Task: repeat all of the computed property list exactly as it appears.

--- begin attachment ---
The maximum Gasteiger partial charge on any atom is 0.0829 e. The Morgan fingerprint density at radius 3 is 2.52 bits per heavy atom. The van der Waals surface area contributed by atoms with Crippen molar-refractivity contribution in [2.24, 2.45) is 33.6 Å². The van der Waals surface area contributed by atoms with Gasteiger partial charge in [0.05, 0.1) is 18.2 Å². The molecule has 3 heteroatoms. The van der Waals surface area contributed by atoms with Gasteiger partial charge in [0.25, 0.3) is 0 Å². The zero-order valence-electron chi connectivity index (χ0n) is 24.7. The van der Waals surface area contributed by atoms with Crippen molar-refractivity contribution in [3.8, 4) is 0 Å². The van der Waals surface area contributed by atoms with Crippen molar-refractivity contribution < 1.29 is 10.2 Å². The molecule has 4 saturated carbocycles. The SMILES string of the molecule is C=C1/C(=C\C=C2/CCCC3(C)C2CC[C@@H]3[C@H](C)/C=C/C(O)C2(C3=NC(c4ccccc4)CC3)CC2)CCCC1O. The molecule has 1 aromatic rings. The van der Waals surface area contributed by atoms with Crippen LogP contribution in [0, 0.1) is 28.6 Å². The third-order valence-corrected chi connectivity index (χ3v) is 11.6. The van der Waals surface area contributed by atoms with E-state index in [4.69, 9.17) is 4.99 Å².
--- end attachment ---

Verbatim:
The maximum Gasteiger partial charge on any atom is 0.0829 e. The Morgan fingerprint density at radius 3 is 2.52 bits per heavy atom. The van der Waals surface area contributed by atoms with Crippen molar-refractivity contribution in [2.24, 2.45) is 33.6 Å². The van der Waals surface area contributed by atoms with Gasteiger partial charge in [0.05, 0.1) is 18.2 Å². The molecule has 3 heteroatoms. The van der Waals surface area contributed by atoms with Gasteiger partial charge in [0.25, 0.3) is 0 Å². The zero-order valence-electron chi connectivity index (χ0n) is 24.7. The van der Waals surface area contributed by atoms with Crippen molar-refractivity contribution in [3.8, 4) is 0 Å². The van der Waals surface area contributed by atoms with Crippen molar-refractivity contribution < 1.29 is 10.2 Å². The molecule has 4 saturated carbocycles. The SMILES string of the molecule is C=C1/C(=C\C=C2/CCCC3(C)C2CC[C@@H]3[C@H](C)/C=C/C(O)C2(C3=NC(c4ccccc4)CC3)CC2)CCCC1O. The molecule has 1 aromatic rings. The van der Waals surface area contributed by atoms with Crippen LogP contribution in [0, 0.1) is 28.6 Å². The third-order valence-corrected chi connectivity index (χ3v) is 11.6. The van der Waals surface area contributed by atoms with E-state index in [4.69, 9.17) is 4.99 Å².